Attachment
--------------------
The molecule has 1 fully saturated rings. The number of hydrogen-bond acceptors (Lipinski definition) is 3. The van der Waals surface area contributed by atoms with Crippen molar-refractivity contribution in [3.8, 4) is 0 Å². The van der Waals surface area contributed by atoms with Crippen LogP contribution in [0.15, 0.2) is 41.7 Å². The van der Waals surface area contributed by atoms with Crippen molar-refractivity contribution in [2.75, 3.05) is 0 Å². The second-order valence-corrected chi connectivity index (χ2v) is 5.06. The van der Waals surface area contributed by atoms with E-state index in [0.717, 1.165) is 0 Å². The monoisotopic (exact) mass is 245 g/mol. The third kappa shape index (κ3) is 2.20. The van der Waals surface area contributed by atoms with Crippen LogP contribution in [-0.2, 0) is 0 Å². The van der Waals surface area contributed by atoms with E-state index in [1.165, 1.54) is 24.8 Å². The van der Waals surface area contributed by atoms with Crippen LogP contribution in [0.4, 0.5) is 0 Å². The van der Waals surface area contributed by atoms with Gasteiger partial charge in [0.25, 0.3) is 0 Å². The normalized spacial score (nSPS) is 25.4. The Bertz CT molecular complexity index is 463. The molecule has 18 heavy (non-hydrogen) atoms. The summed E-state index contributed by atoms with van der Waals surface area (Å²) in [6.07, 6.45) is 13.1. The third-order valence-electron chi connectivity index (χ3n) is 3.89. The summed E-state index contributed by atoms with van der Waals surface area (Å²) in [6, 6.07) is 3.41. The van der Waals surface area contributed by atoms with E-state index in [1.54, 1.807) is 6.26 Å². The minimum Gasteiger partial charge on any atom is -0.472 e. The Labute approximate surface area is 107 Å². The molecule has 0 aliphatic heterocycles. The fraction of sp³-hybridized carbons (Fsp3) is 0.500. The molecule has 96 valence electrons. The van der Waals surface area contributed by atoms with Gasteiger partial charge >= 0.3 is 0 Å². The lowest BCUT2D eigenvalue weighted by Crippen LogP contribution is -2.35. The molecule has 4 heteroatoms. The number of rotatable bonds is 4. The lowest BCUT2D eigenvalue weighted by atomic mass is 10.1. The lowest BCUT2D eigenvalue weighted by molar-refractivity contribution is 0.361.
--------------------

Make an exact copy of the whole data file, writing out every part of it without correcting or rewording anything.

The molecule has 1 fully saturated rings. The number of hydrogen-bond acceptors (Lipinski definition) is 3. The van der Waals surface area contributed by atoms with Crippen molar-refractivity contribution in [3.8, 4) is 0 Å². The van der Waals surface area contributed by atoms with Crippen LogP contribution in [0.15, 0.2) is 41.7 Å². The van der Waals surface area contributed by atoms with Crippen molar-refractivity contribution in [2.75, 3.05) is 0 Å². The second-order valence-corrected chi connectivity index (χ2v) is 5.06. The van der Waals surface area contributed by atoms with E-state index in [0.717, 1.165) is 0 Å². The monoisotopic (exact) mass is 245 g/mol. The third kappa shape index (κ3) is 2.20. The van der Waals surface area contributed by atoms with Crippen LogP contribution in [-0.2, 0) is 0 Å². The van der Waals surface area contributed by atoms with E-state index in [1.165, 1.54) is 24.8 Å². The van der Waals surface area contributed by atoms with Crippen LogP contribution in [0.4, 0.5) is 0 Å². The van der Waals surface area contributed by atoms with Gasteiger partial charge in [0.25, 0.3) is 0 Å². The normalized spacial score (nSPS) is 25.4. The Bertz CT molecular complexity index is 463. The molecule has 18 heavy (non-hydrogen) atoms. The summed E-state index contributed by atoms with van der Waals surface area (Å²) in [6.07, 6.45) is 13.1. The third-order valence-electron chi connectivity index (χ3n) is 3.89. The summed E-state index contributed by atoms with van der Waals surface area (Å²) in [6, 6.07) is 3.41. The van der Waals surface area contributed by atoms with E-state index in [1.54, 1.807) is 6.26 Å². The minimum Gasteiger partial charge on any atom is -0.472 e. The Labute approximate surface area is 107 Å². The molecule has 0 aliphatic heterocycles. The fraction of sp³-hybridized carbons (Fsp3) is 0.500. The molecule has 96 valence electrons. The van der Waals surface area contributed by atoms with Gasteiger partial charge >= 0.3 is 0 Å². The lowest BCUT2D eigenvalue weighted by Crippen LogP contribution is -2.35. The molecule has 4 heteroatoms. The number of rotatable bonds is 4. The lowest BCUT2D eigenvalue weighted by atomic mass is 10.1. The lowest BCUT2D eigenvalue weighted by molar-refractivity contribution is 0.361.